I remember when my mom was trying to stop drinking, getting her all dressed up and fixing her hair and making her apply for a job. I watched her walk out, thinking, if anybody hurts her, I’ll kill them. And my mom drove me nuts, I felt like strangling her myself all the time. It was a moment.

  7. Beautiful! Mental health issues are still so stigmatized in our society, and I’m sure all of us are always hoping that cup will pass from us and our families. Still there’s a real grace that attends us when we realize it won’t and hasn’t, and when we recognize our kinship with everyone in whatever station of life who’s ever struggled with it. Your writing makes that sense of grace come alive again for me. Thanks for this!

    Once after riding the ambulance to the ER with a family member, and watching as they were rolled up to the psych ward self-injured and restrained by cuffs on arms, and legs, I realized it was 3 am and I had no way home. After calling several cabs which didn’t come, I decided I’d have to walk. The full moon blurred by tears and fatigue guided me, and by prayer and grace I was able to transcend my various physical disabilities and keep walking until I made it home just as the sky was starting to get light. I wish you’d been there to give me a lift that night! God, obviously not having you handy, sent me that full moon instead, and enough strength to keep going.

    I hope your son is doing well. I’ll remember him in my prayers.

  8. My most recent NAMI newsletter tells me that one in five Americans will have a bout with mental illness — some more severe than others. So glad your son is stable, and that your heart had room for your passenger.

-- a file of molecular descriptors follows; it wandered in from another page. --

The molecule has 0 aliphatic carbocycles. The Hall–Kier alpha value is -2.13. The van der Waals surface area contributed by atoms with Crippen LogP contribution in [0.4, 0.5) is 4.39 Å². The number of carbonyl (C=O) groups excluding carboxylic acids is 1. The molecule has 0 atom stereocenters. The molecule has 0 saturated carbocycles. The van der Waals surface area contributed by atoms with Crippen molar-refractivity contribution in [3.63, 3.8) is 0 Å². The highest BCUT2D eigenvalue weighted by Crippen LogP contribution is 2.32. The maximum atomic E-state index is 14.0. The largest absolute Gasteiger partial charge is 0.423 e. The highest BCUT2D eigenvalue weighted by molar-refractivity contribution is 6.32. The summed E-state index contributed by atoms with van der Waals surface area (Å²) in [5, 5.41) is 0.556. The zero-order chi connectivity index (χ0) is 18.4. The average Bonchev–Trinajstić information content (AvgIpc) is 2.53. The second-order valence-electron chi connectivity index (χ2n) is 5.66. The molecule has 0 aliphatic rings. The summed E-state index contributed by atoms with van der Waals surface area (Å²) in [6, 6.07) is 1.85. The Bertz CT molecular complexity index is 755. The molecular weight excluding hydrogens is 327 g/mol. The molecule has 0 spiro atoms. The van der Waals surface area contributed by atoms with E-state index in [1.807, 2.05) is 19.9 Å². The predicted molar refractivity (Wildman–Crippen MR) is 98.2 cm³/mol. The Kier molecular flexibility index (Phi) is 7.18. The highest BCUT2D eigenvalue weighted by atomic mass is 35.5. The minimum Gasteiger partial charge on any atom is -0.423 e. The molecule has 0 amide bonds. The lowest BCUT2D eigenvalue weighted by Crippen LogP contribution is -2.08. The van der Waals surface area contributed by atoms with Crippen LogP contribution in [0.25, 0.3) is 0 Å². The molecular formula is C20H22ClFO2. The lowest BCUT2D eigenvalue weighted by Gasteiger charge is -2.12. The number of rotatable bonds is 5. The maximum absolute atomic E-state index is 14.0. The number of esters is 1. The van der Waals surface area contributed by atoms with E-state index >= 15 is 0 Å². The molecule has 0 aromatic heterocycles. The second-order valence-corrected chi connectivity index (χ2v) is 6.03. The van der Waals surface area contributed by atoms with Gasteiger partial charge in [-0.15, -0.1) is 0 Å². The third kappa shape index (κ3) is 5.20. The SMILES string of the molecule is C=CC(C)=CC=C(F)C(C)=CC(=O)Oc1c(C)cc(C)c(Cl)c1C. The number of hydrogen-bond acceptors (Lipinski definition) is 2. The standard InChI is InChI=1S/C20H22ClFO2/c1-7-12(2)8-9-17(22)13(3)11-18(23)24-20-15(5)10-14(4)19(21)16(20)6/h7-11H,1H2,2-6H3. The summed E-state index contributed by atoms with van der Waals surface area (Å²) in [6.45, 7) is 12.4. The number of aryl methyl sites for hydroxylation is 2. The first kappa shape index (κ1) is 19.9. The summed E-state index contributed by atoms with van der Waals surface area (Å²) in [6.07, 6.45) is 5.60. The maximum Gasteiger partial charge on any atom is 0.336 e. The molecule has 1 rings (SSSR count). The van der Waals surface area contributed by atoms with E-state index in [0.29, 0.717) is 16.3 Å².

9. “Eventually reality rips off everyone’s blinders”

    So well said. Thank you for sharing this.

  10. I have been struggling with anxiety and depression a lot recently. How I could identify with this. So glad you could be of service to this lady. Hope Ben is doing well. Godspeed to you and your family and the lady you helped.

  11. It is amazing what happens in those unexpected moments, when your guard is down, you’ve been turned inside out, adjusting to the new person that the other worldly situation has made you. The ‘it will never happen to me’ becomes reality and we’re forced to find a new way. These are the times that you really find what you are. This situation shows who you are Kathryn – a sensitive servant.

    On a completely different note; how do you determine the privacy lines of your family? What personal issues are fodder for publication? I’m fine writing about my own issues, but when it comes to my children I’m very sensitive about who could find out about their issues through my writing and use it against them. But then those issues are a huge part of my life, leaving them out is like leaving out integral characters. Have you ever regretted publishing intimate family details?